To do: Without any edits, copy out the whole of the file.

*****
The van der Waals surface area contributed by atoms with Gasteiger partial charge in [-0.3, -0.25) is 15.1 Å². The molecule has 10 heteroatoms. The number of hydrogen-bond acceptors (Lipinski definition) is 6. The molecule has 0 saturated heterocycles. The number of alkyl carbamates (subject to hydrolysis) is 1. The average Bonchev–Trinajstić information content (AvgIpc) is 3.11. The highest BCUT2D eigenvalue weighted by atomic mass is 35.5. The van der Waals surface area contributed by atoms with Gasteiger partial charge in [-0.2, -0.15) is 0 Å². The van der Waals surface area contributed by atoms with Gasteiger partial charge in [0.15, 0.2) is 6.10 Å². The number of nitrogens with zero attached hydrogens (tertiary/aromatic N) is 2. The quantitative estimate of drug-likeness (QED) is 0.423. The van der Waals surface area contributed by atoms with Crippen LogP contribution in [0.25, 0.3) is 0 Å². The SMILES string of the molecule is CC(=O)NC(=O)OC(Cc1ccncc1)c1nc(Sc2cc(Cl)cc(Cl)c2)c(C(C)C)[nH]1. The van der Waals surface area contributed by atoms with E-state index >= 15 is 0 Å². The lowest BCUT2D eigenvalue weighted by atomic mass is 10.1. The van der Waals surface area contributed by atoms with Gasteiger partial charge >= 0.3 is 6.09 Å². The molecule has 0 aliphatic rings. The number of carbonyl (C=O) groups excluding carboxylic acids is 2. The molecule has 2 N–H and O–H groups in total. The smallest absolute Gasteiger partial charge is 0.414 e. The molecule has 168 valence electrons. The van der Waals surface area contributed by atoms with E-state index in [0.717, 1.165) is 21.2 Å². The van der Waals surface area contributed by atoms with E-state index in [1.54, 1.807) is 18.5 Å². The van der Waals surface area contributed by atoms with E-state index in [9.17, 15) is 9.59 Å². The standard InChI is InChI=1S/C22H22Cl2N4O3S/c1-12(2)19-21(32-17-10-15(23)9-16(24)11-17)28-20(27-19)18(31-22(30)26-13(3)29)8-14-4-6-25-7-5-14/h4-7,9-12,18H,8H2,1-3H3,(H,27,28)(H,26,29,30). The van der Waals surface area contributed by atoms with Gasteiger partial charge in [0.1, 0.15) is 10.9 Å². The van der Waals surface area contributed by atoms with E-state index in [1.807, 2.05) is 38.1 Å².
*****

The van der Waals surface area contributed by atoms with Gasteiger partial charge in [-0.3, -0.25) is 15.1 Å². The molecule has 10 heteroatoms. The number of hydrogen-bond acceptors (Lipinski definition) is 6. The molecule has 0 saturated heterocycles. The number of alkyl carbamates (subject to hydrolysis) is 1. The average Bonchev–Trinajstić information content (AvgIpc) is 3.11. The highest BCUT2D eigenvalue weighted by atomic mass is 35.5. The van der Waals surface area contributed by atoms with Gasteiger partial charge in [-0.2, -0.15) is 0 Å². The van der Waals surface area contributed by atoms with Gasteiger partial charge in [0.15, 0.2) is 6.10 Å². The number of nitrogens with zero attached hydrogens (tertiary/aromatic N) is 2. The quantitative estimate of drug-likeness (QED) is 0.423. The van der Waals surface area contributed by atoms with Crippen LogP contribution in [0.25, 0.3) is 0 Å². The SMILES string of the molecule is CC(=O)NC(=O)OC(Cc1ccncc1)c1nc(Sc2cc(Cl)cc(Cl)c2)c(C(C)C)[nH]1. The van der Waals surface area contributed by atoms with E-state index >= 15 is 0 Å². The lowest BCUT2D eigenvalue weighted by atomic mass is 10.1. The van der Waals surface area contributed by atoms with Gasteiger partial charge >= 0.3 is 6.09 Å². The molecule has 0 aliphatic rings. The number of carbonyl (C=O) groups excluding carboxylic acids is 2. The molecule has 2 N–H and O–H groups in total. The smallest absolute Gasteiger partial charge is 0.414 e. The molecule has 168 valence electrons. The van der Waals surface area contributed by atoms with E-state index in [0.717, 1.165) is 21.2 Å². The van der Waals surface area contributed by atoms with E-state index in [1.54, 1.807) is 18.5 Å². The van der Waals surface area contributed by atoms with E-state index in [9.17, 15) is 9.59 Å². The standard InChI is InChI=1S/C22H22Cl2N4O3S/c1-12(2)19-21(32-17-10-15(23)9-16(24)11-17)28-20(27-19)18(31-22(30)26-13(3)29)8-14-4-6-25-7-5-14/h4-7,9-12,18H,8H2,1-3H3,(H,27,28)(H,26,29,30). The van der Waals surface area contributed by atoms with Gasteiger partial charge in [0.1, 0.15) is 10.9 Å². The van der Waals surface area contributed by atoms with E-state index in [1.807, 2.05) is 38.1 Å².